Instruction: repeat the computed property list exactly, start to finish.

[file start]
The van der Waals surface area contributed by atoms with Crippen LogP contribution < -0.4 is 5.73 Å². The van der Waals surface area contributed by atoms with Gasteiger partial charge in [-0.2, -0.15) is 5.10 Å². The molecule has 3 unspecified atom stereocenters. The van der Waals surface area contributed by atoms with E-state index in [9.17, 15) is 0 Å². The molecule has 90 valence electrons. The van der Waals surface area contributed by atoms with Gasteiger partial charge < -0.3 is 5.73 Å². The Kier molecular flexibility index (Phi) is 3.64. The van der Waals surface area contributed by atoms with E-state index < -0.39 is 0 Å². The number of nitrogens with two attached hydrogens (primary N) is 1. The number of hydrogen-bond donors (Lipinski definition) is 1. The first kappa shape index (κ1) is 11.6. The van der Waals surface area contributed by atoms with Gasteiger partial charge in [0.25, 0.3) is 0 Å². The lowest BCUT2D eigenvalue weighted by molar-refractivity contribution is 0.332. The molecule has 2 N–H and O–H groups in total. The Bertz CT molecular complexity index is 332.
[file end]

The van der Waals surface area contributed by atoms with Crippen LogP contribution < -0.4 is 5.73 Å². The van der Waals surface area contributed by atoms with Gasteiger partial charge in [-0.2, -0.15) is 5.10 Å². The molecule has 3 unspecified atom stereocenters. The van der Waals surface area contributed by atoms with E-state index in [9.17, 15) is 0 Å². The molecule has 90 valence electrons. The van der Waals surface area contributed by atoms with Gasteiger partial charge < -0.3 is 5.73 Å². The Kier molecular flexibility index (Phi) is 3.64. The van der Waals surface area contributed by atoms with E-state index < -0.39 is 0 Å². The number of nitrogens with two attached hydrogens (primary N) is 1. The number of hydrogen-bond donors (Lipinski definition) is 1. The first kappa shape index (κ1) is 11.6. The van der Waals surface area contributed by atoms with Gasteiger partial charge in [0.25, 0.3) is 0 Å². The lowest BCUT2D eigenvalue weighted by molar-refractivity contribution is 0.332. The molecule has 2 N–H and O–H groups in total. The Bertz CT molecular complexity index is 332.